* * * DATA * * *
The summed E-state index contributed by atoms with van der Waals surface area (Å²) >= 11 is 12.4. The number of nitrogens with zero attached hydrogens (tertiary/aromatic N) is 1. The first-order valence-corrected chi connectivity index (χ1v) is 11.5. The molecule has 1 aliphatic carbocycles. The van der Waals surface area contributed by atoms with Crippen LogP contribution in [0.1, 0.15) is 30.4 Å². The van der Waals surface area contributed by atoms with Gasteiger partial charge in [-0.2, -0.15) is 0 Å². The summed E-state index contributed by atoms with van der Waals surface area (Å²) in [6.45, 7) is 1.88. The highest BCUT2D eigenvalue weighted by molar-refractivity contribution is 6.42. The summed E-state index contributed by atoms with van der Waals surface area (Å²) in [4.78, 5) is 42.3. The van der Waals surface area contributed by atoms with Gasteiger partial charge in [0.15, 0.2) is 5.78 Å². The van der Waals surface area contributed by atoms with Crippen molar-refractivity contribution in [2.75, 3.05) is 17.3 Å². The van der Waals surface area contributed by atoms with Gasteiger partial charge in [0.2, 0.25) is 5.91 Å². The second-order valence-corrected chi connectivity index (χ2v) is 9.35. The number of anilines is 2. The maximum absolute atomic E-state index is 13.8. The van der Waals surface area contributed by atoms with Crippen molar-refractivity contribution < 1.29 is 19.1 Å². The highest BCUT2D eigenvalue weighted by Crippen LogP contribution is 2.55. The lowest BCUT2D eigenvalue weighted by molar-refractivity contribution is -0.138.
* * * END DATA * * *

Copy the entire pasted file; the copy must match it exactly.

The summed E-state index contributed by atoms with van der Waals surface area (Å²) >= 11 is 12.4. The number of nitrogens with zero attached hydrogens (tertiary/aromatic N) is 1. The first-order valence-corrected chi connectivity index (χ1v) is 11.5. The molecule has 1 aliphatic carbocycles. The van der Waals surface area contributed by atoms with Crippen LogP contribution in [0.1, 0.15) is 30.4 Å². The van der Waals surface area contributed by atoms with Gasteiger partial charge in [-0.2, -0.15) is 0 Å². The summed E-state index contributed by atoms with van der Waals surface area (Å²) in [6.45, 7) is 1.88. The highest BCUT2D eigenvalue weighted by molar-refractivity contribution is 6.42. The summed E-state index contributed by atoms with van der Waals surface area (Å²) in [4.78, 5) is 42.3. The van der Waals surface area contributed by atoms with Gasteiger partial charge in [0.15, 0.2) is 5.78 Å². The van der Waals surface area contributed by atoms with Crippen molar-refractivity contribution in [2.75, 3.05) is 17.3 Å². The van der Waals surface area contributed by atoms with Gasteiger partial charge in [0.2, 0.25) is 5.91 Å². The second-order valence-corrected chi connectivity index (χ2v) is 9.35. The number of anilines is 2. The maximum absolute atomic E-state index is 13.8. The van der Waals surface area contributed by atoms with Crippen molar-refractivity contribution < 1.29 is 19.1 Å². The highest BCUT2D eigenvalue weighted by Crippen LogP contribution is 2.55. The lowest BCUT2D eigenvalue weighted by molar-refractivity contribution is -0.138.